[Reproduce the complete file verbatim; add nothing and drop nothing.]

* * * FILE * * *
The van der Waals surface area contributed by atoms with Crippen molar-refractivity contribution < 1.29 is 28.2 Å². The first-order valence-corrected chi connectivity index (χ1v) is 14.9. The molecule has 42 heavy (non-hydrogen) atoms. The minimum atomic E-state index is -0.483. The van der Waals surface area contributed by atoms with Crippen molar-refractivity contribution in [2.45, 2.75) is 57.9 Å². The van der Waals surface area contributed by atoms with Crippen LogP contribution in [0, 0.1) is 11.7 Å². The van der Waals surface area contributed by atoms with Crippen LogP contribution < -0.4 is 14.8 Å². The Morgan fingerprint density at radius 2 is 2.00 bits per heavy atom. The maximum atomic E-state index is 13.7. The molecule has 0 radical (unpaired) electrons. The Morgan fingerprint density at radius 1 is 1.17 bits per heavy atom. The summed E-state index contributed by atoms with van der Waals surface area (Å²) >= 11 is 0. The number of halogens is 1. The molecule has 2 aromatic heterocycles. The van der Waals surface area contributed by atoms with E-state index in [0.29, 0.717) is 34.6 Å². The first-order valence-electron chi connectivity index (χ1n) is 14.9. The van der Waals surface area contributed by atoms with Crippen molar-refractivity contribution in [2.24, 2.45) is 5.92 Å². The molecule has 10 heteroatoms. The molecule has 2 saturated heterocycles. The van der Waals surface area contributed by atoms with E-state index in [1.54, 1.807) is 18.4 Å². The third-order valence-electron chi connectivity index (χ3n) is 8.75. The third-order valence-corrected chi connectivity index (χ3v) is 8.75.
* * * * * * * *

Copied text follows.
The van der Waals surface area contributed by atoms with Crippen molar-refractivity contribution < 1.29 is 28.2 Å². The first-order valence-corrected chi connectivity index (χ1v) is 14.9. The molecule has 42 heavy (non-hydrogen) atoms. The minimum atomic E-state index is -0.483. The van der Waals surface area contributed by atoms with Crippen molar-refractivity contribution in [2.45, 2.75) is 57.9 Å². The van der Waals surface area contributed by atoms with Crippen LogP contribution in [0, 0.1) is 11.7 Å². The van der Waals surface area contributed by atoms with Crippen LogP contribution < -0.4 is 14.8 Å². The Morgan fingerprint density at radius 2 is 2.00 bits per heavy atom. The maximum atomic E-state index is 13.7. The molecule has 0 radical (unpaired) electrons. The Morgan fingerprint density at radius 1 is 1.17 bits per heavy atom. The summed E-state index contributed by atoms with van der Waals surface area (Å²) >= 11 is 0. The number of halogens is 1. The molecule has 2 aromatic heterocycles. The van der Waals surface area contributed by atoms with E-state index in [0.29, 0.717) is 34.6 Å². The first-order valence-electron chi connectivity index (χ1n) is 14.9. The van der Waals surface area contributed by atoms with Crippen molar-refractivity contribution in [2.24, 2.45) is 5.92 Å². The molecule has 10 heteroatoms. The molecule has 2 saturated heterocycles. The van der Waals surface area contributed by atoms with E-state index in [1.54, 1.807) is 18.4 Å². The third-order valence-electron chi connectivity index (χ3n) is 8.75. The third-order valence-corrected chi connectivity index (χ3v) is 8.75.